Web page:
- prior use of the mark in Canada;
- proposed future use in Canada; and
- use and foreign registration of the mark.
The second context where foreign registration is relevant pertains to marks that clearly describe – or deceptively mis-describe – their associated goods or services and marks that are primarily merely the name or the surname of an individual. Such marks are not generally inherently registrable, but this issue can be overcome with evidence going to the marks’ distinctiveness. Owners of marks registered abroad can currently claim the benefit of a provision of the Trademarks Act that affords a lighter evidentiary burden in this respect.
However, the Trademarks Act is being amended. Once the amendments come into force, applicants will no longer be required to claim registration bases, nor will the amended act offer favourable treatment to marks registered abroad. These changes are currently expected to come into effect in 2018 or early 2019.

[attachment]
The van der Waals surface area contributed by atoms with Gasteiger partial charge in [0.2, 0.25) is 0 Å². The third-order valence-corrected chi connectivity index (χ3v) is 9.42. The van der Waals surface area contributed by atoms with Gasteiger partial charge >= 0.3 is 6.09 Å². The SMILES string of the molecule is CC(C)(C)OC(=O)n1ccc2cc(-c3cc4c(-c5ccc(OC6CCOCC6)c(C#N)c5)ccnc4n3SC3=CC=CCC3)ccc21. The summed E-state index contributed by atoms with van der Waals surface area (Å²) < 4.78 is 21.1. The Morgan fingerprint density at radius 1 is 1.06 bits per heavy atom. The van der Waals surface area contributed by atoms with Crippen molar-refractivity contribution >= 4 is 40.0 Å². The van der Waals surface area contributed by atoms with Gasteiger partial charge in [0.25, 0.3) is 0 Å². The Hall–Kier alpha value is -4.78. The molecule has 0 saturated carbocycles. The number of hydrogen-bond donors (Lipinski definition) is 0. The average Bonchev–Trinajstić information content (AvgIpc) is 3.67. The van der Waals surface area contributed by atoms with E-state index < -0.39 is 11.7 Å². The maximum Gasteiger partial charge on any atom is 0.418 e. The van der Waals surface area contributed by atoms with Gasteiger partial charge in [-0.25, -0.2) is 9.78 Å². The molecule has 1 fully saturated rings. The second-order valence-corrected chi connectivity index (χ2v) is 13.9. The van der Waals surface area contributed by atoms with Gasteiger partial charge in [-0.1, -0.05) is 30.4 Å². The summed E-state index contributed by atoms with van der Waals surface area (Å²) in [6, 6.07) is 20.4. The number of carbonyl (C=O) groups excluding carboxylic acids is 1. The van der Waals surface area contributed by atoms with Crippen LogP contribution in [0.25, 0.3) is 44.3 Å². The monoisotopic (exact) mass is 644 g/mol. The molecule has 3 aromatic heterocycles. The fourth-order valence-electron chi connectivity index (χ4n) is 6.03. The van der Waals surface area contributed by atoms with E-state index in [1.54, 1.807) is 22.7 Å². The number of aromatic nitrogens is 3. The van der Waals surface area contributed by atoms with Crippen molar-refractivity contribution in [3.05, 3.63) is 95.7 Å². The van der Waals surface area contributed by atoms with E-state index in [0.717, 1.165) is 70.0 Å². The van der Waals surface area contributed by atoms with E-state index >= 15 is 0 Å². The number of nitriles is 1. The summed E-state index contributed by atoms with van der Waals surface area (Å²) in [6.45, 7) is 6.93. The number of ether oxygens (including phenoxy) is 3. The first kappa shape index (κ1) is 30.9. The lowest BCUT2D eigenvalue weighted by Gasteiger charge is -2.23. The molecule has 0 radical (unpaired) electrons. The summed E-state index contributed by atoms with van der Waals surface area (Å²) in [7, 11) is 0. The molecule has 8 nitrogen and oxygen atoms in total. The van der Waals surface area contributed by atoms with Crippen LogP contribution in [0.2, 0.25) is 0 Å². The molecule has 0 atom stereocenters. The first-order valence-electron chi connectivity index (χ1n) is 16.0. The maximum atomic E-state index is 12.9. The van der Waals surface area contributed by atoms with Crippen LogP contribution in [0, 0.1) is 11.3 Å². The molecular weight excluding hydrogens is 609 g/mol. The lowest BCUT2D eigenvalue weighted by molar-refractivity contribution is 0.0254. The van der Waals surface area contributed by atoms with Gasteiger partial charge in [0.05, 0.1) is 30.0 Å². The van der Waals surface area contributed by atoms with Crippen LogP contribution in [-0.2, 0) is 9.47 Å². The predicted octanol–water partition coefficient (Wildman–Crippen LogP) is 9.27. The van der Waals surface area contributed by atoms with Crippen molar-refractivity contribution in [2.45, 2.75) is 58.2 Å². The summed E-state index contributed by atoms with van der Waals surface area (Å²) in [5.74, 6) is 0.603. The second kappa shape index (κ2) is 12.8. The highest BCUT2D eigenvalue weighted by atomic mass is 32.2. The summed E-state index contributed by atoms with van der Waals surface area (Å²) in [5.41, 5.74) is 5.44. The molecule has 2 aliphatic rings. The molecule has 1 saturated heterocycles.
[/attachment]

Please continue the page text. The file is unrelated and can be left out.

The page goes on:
What legal rights and protections are accorded to registered trademarks?
Registration generally affords the owner of the trademark the exclusive right to use the mark throughout Canada in association with the goods or services for which the mark is registered; no other party may use a confusingly similar mark. However, where a clearly descriptive mark or a mark that is primarily merely a name or surname was registered based on evidence of acquired distinctiveness, that registration will be restricted to the defined territorial areas in Canada (eg, the provinces) in which the applicant was able to show that the trademark had become distinctive as of the application’s filing date.